The female rabbit is the ‘homemaker’ of the group, for this reason the hierarchy remains one where the female is in charge. A female rabbit will be much more territorial than a male rabbit.
Time For A Break
Even best friends need time apart once in a while. You will notice that you will need to separate your two bonded bunnies if they need a break from each other temporarily. In other words, if they begin to become frustrated or aggressive with one another, it will not be harmful to their bonding. The time away from each other will not be that long of a period. It will work out to be just enough time to allow them to calm down.
At first, placing two rabbits together may be stressful for not only the rabbits but for the owner also. As the owner, you may think that they do not like each other. They seem to ignore one another at first. This is perfectly normal for a rabbit.
It will only take a short period of time before curiosity gets the best of the two rabbits. They will begin the challenge of meeting each other.
Bonding is not something that will happen instantaneously. However, before you know it, they will start to groom each other, share food and even sleep cuddled next to each other.
The two rabbits, or more if you have more that are bonded together, will begin to chase each other around the room or through the outdoor run. The obvious suggestions should be followed if you want to bond two rabbits.
You should be sure that the ages are very close, this will keep the energy levels at similar ranges. You also do not want to place a rabbit who is not the healthiest with one that is completely healthy. This could lead to issues that as an owner you would not want to witness.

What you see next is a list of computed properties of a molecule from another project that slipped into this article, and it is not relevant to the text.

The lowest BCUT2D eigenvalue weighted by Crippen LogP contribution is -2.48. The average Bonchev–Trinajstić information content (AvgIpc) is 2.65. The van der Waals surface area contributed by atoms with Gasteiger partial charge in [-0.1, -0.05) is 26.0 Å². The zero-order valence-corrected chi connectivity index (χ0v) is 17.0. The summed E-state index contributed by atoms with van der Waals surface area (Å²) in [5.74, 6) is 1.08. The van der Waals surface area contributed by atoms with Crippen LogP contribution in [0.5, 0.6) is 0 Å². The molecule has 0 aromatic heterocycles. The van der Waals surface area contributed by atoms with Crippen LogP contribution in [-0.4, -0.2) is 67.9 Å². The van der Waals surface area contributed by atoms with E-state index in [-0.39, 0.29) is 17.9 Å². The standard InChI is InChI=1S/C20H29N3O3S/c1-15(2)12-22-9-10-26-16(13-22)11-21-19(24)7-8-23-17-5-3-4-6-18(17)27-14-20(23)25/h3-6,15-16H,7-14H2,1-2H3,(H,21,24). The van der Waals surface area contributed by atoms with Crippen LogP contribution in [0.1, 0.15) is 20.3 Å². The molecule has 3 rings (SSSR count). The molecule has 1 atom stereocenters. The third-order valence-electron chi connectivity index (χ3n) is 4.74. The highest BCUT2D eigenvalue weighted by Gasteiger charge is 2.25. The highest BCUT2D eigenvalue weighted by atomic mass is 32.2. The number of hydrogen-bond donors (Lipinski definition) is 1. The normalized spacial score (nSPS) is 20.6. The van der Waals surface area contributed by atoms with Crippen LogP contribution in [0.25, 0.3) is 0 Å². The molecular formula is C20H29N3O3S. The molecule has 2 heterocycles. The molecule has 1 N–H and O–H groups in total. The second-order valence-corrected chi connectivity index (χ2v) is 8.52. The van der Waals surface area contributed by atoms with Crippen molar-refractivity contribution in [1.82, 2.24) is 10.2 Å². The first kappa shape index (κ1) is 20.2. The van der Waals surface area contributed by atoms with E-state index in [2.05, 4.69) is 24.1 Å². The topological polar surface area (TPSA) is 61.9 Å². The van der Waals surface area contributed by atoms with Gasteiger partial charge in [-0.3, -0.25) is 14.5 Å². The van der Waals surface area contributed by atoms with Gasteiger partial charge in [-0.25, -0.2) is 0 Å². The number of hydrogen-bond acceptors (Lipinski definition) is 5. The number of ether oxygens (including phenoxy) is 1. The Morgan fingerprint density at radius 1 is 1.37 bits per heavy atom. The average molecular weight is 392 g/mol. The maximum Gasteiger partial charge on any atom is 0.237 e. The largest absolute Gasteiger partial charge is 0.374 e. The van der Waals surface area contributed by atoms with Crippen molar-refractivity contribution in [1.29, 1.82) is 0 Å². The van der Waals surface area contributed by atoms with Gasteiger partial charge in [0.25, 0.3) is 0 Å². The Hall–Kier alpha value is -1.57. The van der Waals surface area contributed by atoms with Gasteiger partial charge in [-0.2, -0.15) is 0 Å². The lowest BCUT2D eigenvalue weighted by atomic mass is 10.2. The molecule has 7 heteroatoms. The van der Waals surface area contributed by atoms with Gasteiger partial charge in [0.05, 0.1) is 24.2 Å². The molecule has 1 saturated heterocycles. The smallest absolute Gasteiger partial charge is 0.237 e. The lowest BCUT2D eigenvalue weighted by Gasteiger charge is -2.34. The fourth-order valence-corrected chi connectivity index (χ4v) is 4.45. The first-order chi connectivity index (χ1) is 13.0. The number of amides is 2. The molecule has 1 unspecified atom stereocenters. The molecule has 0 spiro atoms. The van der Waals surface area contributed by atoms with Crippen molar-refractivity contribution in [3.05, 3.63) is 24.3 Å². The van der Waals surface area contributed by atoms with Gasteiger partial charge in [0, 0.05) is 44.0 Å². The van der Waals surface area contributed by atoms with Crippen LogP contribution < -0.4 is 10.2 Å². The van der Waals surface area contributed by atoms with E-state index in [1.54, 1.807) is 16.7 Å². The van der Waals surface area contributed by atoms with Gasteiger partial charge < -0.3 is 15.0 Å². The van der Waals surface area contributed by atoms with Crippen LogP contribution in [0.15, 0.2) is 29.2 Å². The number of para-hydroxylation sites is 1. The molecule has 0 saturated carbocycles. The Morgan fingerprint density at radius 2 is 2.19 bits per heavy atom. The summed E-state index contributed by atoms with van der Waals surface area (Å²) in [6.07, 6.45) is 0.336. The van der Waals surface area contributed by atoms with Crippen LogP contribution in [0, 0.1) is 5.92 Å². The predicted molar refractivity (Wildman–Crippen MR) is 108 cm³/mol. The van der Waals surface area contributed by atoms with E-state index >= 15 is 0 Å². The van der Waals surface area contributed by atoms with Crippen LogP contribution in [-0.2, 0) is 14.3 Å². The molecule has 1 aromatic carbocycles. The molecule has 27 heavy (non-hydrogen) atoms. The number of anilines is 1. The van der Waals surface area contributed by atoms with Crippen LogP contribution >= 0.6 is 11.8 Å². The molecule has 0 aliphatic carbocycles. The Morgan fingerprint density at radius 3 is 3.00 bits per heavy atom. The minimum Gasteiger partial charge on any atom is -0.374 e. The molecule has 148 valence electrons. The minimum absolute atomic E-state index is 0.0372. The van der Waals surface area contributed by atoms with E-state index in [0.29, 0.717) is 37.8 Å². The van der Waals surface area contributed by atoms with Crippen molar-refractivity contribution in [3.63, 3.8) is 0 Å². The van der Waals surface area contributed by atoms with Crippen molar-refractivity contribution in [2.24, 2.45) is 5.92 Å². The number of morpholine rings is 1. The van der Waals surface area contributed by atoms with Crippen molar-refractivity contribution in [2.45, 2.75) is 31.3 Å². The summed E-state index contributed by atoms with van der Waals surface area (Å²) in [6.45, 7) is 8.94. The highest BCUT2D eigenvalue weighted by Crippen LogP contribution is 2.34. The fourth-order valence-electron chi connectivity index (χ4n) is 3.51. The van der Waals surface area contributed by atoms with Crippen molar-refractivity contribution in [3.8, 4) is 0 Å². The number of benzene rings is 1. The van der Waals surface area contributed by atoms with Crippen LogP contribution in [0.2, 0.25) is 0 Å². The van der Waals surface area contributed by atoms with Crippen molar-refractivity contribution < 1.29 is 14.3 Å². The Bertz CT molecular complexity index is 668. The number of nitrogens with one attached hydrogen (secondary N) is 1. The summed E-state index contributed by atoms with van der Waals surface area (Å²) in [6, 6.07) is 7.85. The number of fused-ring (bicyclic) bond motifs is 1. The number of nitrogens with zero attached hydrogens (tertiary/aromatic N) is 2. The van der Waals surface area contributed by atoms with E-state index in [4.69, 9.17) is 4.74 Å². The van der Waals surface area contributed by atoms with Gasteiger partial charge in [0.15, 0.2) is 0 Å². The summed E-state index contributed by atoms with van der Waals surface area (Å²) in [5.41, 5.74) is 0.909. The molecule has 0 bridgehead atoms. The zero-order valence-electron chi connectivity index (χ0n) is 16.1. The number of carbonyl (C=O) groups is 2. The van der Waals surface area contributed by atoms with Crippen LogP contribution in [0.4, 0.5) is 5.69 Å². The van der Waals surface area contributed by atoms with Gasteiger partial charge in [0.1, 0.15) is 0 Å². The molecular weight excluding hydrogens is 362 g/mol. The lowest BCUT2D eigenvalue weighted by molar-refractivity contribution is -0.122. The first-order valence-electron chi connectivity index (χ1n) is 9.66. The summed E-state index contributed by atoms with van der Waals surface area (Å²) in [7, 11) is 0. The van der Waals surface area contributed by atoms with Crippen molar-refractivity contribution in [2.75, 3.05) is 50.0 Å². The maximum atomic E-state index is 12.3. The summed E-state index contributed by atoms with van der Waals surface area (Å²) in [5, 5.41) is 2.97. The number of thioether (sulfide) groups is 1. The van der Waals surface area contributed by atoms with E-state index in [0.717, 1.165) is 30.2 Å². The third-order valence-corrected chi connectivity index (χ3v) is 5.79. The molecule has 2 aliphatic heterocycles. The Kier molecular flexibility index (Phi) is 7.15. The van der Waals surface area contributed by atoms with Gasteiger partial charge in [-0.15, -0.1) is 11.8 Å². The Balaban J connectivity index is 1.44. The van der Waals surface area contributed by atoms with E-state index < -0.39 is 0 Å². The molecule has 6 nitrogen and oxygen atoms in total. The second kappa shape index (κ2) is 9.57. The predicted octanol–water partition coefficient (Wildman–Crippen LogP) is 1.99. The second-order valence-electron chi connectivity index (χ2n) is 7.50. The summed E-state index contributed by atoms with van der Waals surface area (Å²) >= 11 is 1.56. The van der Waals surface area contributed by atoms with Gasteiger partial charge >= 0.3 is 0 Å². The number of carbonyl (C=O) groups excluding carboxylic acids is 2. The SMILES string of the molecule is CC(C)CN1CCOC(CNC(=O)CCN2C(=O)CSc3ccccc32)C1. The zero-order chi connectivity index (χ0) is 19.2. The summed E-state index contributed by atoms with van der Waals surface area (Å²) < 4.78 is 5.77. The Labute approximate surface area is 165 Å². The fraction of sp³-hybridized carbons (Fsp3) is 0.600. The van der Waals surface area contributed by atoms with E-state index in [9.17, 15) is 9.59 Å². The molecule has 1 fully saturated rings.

The most important factor when choosing rabbits that you would like to bond with is that they must be of the same breed. The same breed is able to communicate with one another.
When the two rabbits have bonded, they will begin to share activities. As the rabbit parent, you will still need to watch closely at first. The communication exhibited by the two rabbits may be difficult to understand. However, as you watch them daily, you will soon learn to tell the difference between friendly chatter and one that is about to begin an attack on the other.
They may both show reactions to impending negative behaviour. One rabbit may cower in the corner, while the other acts like ‘King of the Hill’.
When the rabbits are ready to share, they will play a game of chase. This can be fun to watch, especially when the two rabbits get to the chase and circle stage. It is often associated with the human form of ‘tag’ that is played by children.
You will notice that the two rabbits seem to compete at jumping, one may nip at the other rabbit, most often, this is done to garner the attention. The time to worry is if you notice that one of your bunny friends is sitting in a corner, or acting somewhat withdrawn. This could be a sign that the other rabbit is acting like a bully and being mean. This is the behaviour you would want to stop as soon as it is noticed.
A sign of full trust and bonding, and willingness to play with one another is when they do choose to sleep next to each other, or when they decide to groom each other. This is a strong bond. When they are sleeping near each other it is a very positive sign since each rabbit does understand how vulnerable they are when they are sleeping. It would be a sign of deep trust if your two rabbits begin to follow this behaviour.
When two rabbits have been bonded properly, with care and attention, the bond will never end, unless one passes away. To a rabbit, bonding with another rabbit is like a marriage. You would find that after the passing of one, it may be difficult to find another rabbit that the surviving rabbit will bond with.
The bonding that develops is one that will keep each of your rabbits happy, amused and playful with one another. Watching two rabbits play with one another is an enjoyable activity as a rabbit owner.